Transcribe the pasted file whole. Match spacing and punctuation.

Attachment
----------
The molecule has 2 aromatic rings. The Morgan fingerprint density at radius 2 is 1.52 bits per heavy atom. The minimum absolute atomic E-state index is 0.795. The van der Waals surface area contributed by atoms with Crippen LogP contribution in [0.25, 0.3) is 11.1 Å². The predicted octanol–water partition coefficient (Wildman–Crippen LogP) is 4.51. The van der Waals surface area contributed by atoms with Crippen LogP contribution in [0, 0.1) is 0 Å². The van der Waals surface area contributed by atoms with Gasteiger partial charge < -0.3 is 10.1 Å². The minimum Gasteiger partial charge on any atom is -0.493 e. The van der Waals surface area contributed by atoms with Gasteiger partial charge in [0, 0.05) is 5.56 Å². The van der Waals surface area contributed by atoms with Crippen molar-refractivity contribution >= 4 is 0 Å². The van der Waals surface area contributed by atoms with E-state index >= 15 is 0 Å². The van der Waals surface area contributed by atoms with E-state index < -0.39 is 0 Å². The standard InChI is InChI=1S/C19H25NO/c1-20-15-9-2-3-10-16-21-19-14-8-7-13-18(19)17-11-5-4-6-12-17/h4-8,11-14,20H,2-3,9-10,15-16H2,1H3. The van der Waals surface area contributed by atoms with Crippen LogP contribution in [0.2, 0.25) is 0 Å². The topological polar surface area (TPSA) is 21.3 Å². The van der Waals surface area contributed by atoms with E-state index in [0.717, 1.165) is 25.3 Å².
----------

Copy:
The molecule has 2 aromatic rings. The Morgan fingerprint density at radius 2 is 1.52 bits per heavy atom. The minimum absolute atomic E-state index is 0.795. The van der Waals surface area contributed by atoms with Crippen LogP contribution in [0.25, 0.3) is 11.1 Å². The predicted octanol–water partition coefficient (Wildman–Crippen LogP) is 4.51. The van der Waals surface area contributed by atoms with Crippen LogP contribution in [0, 0.1) is 0 Å². The van der Waals surface area contributed by atoms with Gasteiger partial charge < -0.3 is 10.1 Å². The minimum Gasteiger partial charge on any atom is -0.493 e. The van der Waals surface area contributed by atoms with Gasteiger partial charge in [0, 0.05) is 5.56 Å². The van der Waals surface area contributed by atoms with Crippen molar-refractivity contribution >= 4 is 0 Å². The van der Waals surface area contributed by atoms with E-state index >= 15 is 0 Å². The van der Waals surface area contributed by atoms with E-state index < -0.39 is 0 Å². The standard InChI is InChI=1S/C19H25NO/c1-20-15-9-2-3-10-16-21-19-14-8-7-13-18(19)17-11-5-4-6-12-17/h4-8,11-14,20H,2-3,9-10,15-16H2,1H3. The van der Waals surface area contributed by atoms with Crippen LogP contribution in [0.2, 0.25) is 0 Å². The topological polar surface area (TPSA) is 21.3 Å². The van der Waals surface area contributed by atoms with E-state index in [0.717, 1.165) is 25.3 Å².